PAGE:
Early Alert Referral Service
Frequently Asked Questions
Who should be referred to EARS?
Students who exhibit signs or behaviors that may lead to academic difficulty may be referred to EARS. These signs or behaviors may include things such as poor early attendance or poor early academic performance.
When should I refer a student to EARS?
As the name of the service indicates, the focus of the Early Alert Referral Service's efforts is on actions taken on behalf of students early in their semester and early in their college studies. This is so resources can be provided to them before any prolonged struggle. If you are concerned about a student's academic performance, your first step should be to suggest that the student reach out to his/her instructor. If you are confident that further resources are still needed, yet you are unsure of which ones, you may refer the student to EARS or you may contact EARS as a concerned party.
How do I make a referral?
Referrals may be made in one of the following ways:
Please include or be prepared to provide the following information for your referral:
- Your name and contact information
- Student’s name, contact information, and W number (if available)
- Reason for referral
- Indication of whether you have attempted to contact the student you are referring
What will happen after I have made a referral?
After receiving a referral, EARS will:
- Contact the referred student to assess the student’s needs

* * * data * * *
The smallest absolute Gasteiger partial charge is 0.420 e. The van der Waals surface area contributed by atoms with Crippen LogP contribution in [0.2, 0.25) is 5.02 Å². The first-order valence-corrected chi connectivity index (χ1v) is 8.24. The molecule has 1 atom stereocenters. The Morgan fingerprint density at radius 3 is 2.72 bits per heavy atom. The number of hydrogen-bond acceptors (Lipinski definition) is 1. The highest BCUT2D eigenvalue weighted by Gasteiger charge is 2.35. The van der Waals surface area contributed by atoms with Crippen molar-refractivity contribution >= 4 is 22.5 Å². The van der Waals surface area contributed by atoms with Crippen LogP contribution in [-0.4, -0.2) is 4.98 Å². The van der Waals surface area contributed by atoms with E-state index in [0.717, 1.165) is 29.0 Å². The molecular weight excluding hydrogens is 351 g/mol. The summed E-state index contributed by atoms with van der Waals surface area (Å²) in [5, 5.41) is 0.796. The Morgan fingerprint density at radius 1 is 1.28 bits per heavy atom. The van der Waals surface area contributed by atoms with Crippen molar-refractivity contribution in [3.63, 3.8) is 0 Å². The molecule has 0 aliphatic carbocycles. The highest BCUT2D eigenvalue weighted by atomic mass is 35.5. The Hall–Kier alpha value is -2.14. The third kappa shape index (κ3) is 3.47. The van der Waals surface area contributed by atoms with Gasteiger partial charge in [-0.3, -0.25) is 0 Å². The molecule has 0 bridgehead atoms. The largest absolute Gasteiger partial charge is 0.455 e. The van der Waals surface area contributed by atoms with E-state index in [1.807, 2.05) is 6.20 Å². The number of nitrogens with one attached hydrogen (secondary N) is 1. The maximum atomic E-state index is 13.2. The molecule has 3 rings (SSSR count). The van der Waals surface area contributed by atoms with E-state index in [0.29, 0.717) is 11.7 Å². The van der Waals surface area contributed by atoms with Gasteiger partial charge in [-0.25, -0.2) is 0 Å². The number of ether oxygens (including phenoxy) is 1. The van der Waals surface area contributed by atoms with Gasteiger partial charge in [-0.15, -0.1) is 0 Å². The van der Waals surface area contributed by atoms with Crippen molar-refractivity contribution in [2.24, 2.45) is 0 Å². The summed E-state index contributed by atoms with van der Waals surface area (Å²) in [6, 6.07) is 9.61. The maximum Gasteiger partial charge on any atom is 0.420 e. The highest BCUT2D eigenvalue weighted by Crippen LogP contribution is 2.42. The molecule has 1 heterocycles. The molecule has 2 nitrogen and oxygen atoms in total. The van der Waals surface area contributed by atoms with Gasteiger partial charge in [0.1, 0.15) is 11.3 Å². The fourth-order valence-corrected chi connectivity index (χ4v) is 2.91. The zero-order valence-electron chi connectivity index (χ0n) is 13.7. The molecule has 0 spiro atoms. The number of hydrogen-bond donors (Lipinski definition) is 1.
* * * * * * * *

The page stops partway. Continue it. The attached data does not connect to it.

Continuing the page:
- Connect the student with services, information, or a referral to a primary resource to assist with the identified need
- Provide the referral source general information on at what stage of contact we are with the student referred to us, when appropriate
- Follow-up with the student to ensure his or her needs were met
- Administer evaluations to the referral source and student to assess EARS services
Will I be violating any privacy laws by making a referral?
No, EARS will treat all referrals in an ethical manner in compliance with the Family Educational Rights and Privacy Act (FERPA) guidelines.
Why was EARS developed?
EARS was developed as initiative of the Weber State University's Retention and Persistence to Graduation Committee to provide support and interventions for students who have been identified as academically at-risk. See EARS Mission and Objectives for more information about the initiatives EARS will be focusing on for the current semester to assist at-risk students.